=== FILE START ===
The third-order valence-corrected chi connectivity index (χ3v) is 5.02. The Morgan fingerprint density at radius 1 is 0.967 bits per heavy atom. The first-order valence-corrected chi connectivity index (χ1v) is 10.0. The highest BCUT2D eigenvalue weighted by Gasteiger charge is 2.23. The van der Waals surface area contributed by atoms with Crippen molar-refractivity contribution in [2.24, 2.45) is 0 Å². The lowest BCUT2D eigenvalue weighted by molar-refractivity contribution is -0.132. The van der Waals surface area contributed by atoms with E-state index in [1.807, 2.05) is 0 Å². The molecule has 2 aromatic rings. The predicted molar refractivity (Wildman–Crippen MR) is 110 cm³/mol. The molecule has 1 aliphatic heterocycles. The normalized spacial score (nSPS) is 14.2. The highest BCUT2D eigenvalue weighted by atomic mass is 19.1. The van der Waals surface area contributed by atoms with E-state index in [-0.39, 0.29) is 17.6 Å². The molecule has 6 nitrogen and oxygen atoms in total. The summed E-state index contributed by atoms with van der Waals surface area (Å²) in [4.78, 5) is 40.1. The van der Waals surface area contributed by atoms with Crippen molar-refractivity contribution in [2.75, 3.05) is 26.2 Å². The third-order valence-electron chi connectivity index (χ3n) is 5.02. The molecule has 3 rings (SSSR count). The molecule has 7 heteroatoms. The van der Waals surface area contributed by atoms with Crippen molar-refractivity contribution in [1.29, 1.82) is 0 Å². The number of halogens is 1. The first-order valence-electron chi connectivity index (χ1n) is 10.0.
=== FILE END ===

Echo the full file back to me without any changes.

The third-order valence-corrected chi connectivity index (χ3v) is 5.02. The Morgan fingerprint density at radius 1 is 0.967 bits per heavy atom. The first-order valence-corrected chi connectivity index (χ1v) is 10.0. The highest BCUT2D eigenvalue weighted by Gasteiger charge is 2.23. The van der Waals surface area contributed by atoms with Crippen molar-refractivity contribution in [2.24, 2.45) is 0 Å². The lowest BCUT2D eigenvalue weighted by molar-refractivity contribution is -0.132. The van der Waals surface area contributed by atoms with E-state index in [1.807, 2.05) is 0 Å². The molecule has 2 aromatic rings. The predicted molar refractivity (Wildman–Crippen MR) is 110 cm³/mol. The molecule has 1 aliphatic heterocycles. The normalized spacial score (nSPS) is 14.2. The highest BCUT2D eigenvalue weighted by atomic mass is 19.1. The van der Waals surface area contributed by atoms with E-state index in [-0.39, 0.29) is 17.6 Å². The molecule has 6 nitrogen and oxygen atoms in total. The summed E-state index contributed by atoms with van der Waals surface area (Å²) in [4.78, 5) is 40.1. The van der Waals surface area contributed by atoms with Crippen molar-refractivity contribution in [2.75, 3.05) is 26.2 Å². The third-order valence-electron chi connectivity index (χ3n) is 5.02. The molecule has 3 rings (SSSR count). The molecule has 7 heteroatoms. The van der Waals surface area contributed by atoms with Crippen molar-refractivity contribution in [1.29, 1.82) is 0 Å². The number of halogens is 1. The first-order valence-electron chi connectivity index (χ1n) is 10.0.